Ashley Gaffney is a brand design and marketing professional in Denver who works with small businesses on branded materials and engaged couples on papergoods and invitation suites, along with other elements of design for weddings.
Liz: Can you tell us a bit about your background? What was growing up like for you?
Ashley: It was a grand childhood—I often think about that now as an adult. Looking back, I loved school, extracurricular activities, always had a good experience, and was a social butterfly, so it all formed fun memories. My mom was a single parent who held her own, raised us right, and taught me how to cook among many other things, so, despite the everyday absence of my father, I always had a "can do" mentality based on her example.
Liz: Your mom sounds lovely. What was your transition into adulthood like?
Ashley: It was a bit tougher! I think because I had this "beautiful" bubble that surrounded me, I thought adulthood would be similar in every way. I would have the same friends, make oodles of money at my corporate job, and be content! I think my biggest wake up call was when my student loans kicked in...man, oh, man. And then I realized corporate was not my thing, and then I realized even further...this life was my own.
Liz: Yes, oodles of money and contentment are two tricky things to obtain, especially at the same time!
Ashley: (laughs) Yes, and with that "can do" mentality, I thought I could have them at the same time, overnight! I never realized how much I looked to my mom to approve and validate the decisions I made. So, being an entrepreneur was the first time I felt "adult." Adulthood for me became about choice. Choosing who I connected myself to, who I loved, who I let affect me...all the little choices that build a life
Liz: So may I interrupt to ask about your college experience? What did you choose to study, and what was it like for you?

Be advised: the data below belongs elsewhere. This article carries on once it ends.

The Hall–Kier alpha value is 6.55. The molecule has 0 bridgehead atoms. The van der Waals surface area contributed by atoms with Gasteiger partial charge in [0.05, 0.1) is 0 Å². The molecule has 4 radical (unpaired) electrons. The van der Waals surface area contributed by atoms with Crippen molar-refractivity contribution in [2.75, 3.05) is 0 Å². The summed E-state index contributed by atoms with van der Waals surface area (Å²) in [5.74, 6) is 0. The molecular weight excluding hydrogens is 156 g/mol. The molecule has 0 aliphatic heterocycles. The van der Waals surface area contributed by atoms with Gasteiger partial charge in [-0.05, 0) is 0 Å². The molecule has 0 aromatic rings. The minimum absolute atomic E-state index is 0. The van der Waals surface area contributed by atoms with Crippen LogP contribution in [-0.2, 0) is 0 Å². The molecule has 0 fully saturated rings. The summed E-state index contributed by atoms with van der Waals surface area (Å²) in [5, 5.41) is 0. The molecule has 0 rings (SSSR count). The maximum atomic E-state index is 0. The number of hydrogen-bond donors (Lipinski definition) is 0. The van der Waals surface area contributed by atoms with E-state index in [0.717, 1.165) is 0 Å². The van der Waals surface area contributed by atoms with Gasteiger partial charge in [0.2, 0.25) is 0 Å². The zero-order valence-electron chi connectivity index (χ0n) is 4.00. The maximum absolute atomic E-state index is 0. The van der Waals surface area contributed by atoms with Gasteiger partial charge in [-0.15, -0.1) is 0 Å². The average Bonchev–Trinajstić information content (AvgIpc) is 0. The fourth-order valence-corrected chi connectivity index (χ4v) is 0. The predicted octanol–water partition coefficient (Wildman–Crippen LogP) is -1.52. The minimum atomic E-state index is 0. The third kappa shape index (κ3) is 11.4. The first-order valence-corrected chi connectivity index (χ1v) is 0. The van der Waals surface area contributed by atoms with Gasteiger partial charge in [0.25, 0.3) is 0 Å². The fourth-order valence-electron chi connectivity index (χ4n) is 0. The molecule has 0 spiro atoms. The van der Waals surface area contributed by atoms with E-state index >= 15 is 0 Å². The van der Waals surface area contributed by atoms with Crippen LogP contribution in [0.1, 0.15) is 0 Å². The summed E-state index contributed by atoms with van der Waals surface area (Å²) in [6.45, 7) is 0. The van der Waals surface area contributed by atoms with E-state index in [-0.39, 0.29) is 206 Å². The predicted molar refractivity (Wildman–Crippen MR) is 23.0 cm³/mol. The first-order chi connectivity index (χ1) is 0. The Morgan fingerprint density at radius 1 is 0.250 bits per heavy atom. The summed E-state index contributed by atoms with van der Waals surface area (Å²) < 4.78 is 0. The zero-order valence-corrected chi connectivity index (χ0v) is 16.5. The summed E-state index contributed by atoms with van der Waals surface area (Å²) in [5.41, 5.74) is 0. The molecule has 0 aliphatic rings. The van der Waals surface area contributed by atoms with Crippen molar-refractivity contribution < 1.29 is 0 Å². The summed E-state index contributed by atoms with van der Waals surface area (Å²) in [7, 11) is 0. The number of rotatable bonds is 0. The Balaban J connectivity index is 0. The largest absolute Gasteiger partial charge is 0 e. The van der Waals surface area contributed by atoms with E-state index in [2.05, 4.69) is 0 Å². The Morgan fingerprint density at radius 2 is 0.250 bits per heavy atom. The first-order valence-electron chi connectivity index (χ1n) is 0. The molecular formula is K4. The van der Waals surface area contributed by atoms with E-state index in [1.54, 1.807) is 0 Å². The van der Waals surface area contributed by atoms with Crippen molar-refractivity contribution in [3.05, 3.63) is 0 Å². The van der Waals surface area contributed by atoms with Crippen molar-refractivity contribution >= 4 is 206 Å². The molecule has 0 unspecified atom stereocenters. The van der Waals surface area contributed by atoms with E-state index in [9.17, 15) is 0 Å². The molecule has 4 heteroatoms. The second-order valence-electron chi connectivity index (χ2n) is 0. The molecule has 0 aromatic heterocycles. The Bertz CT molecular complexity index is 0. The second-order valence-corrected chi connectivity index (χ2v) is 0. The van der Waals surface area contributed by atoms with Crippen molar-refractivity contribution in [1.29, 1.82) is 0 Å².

Ashley: Yes! I went to SCAD in Savannah, Georgia. I studied graphic design (after a quick "safe" two years at a liberal arts college to prove to my mom that design was what I was born to do). And that was amazing, as well! I got to study abroad in Hong Kong and spend my days in the Spanish moss and sunshine with a range of talented creatives.
Liz: That sounds ideal
Ashley: It was nice! Such an ideal experience for college years.
Liz: And did you work in the corporate world following school?
Ashley: Yes—I went straight in. I secured a full-time job in the middle of my senior year at SCAD, spent the summer watching every season of Grey's Anatomy, and then moved to KC that same fall.
Liz: And when did you realize you would start your own business?
Ashley: About two months in. (laughs) I just had this feeling that what I wanted to do was never going to be achieved in corporate. And if it did, it would take five times as long! I learned that I'm not a fan of asking 45 people if something can be done, I just want to do it! And I wanted to have control over my creative freedom and career. So, I started freelancing around that same 2-month mark and kept building until I quit my job and took to building my business full-time.
Liz: What is it that you want to do or achieve?
Ashley: Be the boss lady. Make decisions about who I work with and who works with me. Design out of the box solutions. Collaborate directly with partners and businesses to craft their authentic stories. Give all my lessons to help further someone else. Take my time! Build a nurturing and efficient design studio that adds value. Experience all avenues of my creative self and not feel like there are limits on what I can do. Go big or go home, every single time!
Liz: Yes. That all sounds very entrepreneurial! So what has it been like to run your own design studio?